Joint-Employer Veto Override Falls Short
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Joint-Employer Veto Override Falls Short

Joint-Employer Veto Override Falls Short

A bipartisan coalition of lawmakers in the U.S. House failed to override President Joe Biden's veto of H.J. Res. 98, the Congressional Review Act resolution to overturn the National Labor Relations Board's (NLRB) expanded joint-employer rule.

"We are grateful to the bipartisan group of House members who once again stood up for franchising against the NLRB's rulemaking," said Michael Layman, International Franchise Association senior vice president of government relations and public affairs. "Three times Congress has voted to nix this policy. The president's decision to veto the repeal of the expanded joint-employer rule during National Small Business Week shows where his support lies, but we greatly appreciate the swift and steady rebuke by the House to protect local franchises. While it's unfortunate the veto override fell short, we will stand with our congressional champions who fought for franchising, and we won't forget those lawmakers who turned their back on local franchises when the stakes were highest."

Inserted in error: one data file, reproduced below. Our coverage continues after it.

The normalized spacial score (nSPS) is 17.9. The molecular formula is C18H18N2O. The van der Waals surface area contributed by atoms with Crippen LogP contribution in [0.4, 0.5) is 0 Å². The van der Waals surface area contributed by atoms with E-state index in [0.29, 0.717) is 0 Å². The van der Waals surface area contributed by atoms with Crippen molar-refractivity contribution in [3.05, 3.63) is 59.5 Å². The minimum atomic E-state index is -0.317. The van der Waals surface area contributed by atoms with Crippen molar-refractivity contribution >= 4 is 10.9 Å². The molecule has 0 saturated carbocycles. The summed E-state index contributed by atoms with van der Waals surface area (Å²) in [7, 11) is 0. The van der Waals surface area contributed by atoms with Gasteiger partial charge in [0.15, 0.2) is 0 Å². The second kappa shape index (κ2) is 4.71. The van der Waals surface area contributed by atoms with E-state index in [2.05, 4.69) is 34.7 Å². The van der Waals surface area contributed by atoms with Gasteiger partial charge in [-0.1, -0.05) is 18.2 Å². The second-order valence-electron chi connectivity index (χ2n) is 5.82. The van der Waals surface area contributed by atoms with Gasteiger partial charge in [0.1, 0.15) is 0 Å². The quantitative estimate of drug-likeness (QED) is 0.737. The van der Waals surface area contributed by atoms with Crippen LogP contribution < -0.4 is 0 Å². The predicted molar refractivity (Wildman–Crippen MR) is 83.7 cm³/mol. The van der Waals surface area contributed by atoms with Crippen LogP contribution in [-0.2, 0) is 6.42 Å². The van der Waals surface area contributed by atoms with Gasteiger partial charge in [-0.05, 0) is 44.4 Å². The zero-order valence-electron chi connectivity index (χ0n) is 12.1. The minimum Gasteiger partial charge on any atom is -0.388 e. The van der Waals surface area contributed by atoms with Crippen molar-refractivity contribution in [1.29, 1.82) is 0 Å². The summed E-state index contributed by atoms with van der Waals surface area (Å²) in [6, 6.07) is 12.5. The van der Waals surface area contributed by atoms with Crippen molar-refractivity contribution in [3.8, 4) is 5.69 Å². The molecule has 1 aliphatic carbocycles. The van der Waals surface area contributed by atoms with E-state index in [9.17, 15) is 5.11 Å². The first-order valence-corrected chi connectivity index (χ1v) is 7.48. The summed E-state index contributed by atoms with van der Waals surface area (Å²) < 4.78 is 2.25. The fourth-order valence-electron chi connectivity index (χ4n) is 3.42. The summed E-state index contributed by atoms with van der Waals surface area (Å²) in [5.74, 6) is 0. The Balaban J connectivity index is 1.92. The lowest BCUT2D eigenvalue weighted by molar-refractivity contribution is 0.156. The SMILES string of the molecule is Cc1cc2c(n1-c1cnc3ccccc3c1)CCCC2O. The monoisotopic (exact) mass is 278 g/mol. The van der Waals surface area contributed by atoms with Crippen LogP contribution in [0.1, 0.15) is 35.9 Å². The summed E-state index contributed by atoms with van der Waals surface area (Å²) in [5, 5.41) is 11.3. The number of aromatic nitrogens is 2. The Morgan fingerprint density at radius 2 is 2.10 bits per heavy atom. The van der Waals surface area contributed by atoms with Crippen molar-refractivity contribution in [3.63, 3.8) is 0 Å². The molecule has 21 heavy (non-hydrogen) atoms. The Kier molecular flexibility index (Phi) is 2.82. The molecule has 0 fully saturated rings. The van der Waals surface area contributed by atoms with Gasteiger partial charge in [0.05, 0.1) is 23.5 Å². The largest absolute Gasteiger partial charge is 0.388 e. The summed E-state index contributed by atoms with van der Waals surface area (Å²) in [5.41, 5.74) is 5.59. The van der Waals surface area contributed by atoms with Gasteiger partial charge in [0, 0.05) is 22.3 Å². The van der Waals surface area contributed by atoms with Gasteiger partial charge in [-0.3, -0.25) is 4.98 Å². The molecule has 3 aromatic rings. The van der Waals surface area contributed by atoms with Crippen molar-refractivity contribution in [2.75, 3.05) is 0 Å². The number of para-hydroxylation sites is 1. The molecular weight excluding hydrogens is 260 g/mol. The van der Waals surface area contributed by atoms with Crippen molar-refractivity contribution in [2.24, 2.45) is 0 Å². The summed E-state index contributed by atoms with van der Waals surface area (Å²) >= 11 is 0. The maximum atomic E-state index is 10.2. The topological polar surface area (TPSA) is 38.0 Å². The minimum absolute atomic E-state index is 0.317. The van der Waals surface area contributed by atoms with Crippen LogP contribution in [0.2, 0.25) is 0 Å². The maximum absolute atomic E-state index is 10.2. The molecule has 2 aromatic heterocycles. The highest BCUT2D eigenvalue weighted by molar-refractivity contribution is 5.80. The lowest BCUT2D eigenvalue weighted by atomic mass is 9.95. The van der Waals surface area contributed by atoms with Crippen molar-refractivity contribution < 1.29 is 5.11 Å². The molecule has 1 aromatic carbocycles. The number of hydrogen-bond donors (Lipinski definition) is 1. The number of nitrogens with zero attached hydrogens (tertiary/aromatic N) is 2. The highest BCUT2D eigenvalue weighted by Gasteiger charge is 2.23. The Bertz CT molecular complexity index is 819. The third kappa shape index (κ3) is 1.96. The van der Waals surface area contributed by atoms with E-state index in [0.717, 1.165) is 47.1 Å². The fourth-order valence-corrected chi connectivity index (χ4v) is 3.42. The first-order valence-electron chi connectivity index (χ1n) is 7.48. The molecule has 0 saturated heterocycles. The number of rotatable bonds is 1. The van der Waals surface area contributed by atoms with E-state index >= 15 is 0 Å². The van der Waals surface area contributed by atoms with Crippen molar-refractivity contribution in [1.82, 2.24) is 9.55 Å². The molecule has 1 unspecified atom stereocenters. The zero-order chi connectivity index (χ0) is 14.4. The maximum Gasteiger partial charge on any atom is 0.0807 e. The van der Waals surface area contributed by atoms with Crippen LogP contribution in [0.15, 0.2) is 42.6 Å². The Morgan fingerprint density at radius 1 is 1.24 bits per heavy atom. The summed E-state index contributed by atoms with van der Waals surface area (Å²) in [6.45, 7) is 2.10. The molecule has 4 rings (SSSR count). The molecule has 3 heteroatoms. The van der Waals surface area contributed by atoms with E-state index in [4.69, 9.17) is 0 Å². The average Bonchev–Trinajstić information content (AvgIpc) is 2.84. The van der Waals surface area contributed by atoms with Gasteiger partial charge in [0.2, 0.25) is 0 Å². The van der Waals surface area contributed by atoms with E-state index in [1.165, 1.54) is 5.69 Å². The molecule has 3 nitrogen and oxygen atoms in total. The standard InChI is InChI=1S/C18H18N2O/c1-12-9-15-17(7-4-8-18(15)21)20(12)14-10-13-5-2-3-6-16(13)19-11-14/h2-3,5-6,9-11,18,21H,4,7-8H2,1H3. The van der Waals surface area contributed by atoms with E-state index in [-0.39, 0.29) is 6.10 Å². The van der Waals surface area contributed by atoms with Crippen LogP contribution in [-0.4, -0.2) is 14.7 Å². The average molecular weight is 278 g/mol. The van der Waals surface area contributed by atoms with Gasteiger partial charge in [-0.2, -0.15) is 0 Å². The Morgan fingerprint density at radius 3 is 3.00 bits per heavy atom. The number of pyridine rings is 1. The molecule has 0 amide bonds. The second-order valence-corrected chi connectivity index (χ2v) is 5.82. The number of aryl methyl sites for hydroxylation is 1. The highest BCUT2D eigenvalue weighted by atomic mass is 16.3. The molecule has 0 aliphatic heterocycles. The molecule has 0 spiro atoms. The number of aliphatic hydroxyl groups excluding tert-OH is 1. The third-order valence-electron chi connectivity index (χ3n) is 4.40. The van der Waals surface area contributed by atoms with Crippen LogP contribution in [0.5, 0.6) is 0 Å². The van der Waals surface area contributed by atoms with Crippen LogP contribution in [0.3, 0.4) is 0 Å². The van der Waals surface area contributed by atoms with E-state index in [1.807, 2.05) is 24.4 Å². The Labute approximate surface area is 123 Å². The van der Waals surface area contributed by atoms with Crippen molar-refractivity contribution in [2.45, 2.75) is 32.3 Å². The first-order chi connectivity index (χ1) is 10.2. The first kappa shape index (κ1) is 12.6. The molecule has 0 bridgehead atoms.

The veto took place after 5,300 franchise community leaders from all 50 states sent a petition to the White House last month urging President Biden to sign the legislation to protect small businesses. The expanded joint-employer rule, issued in October 2023, would deem franchisors and franchisees jointly liable, taking away the independence of franchise owners—the hallmark of the franchise business model. When a similar rule was issued in 2015, it cost franchised businesses $33.3 billion per year, resulted in 376,000 lost job opportunities, and led to 93% more lawsuits.

In March, a judge with U.S. District Court for the Eastern District of Texas struck down the rule following an IFA and coalition-led lawsuit, taking aim at the NLRB for exceeding the scope of its authority and violating the Administrative Procedure Act by failing to respond to comments regarding the rule's harmful economic consequences. The rule will not go into effect as a result of court action. The NLRB is appealing to the Court of Appeals for the Fifth District of Texas.

Published: May 21st, 2024

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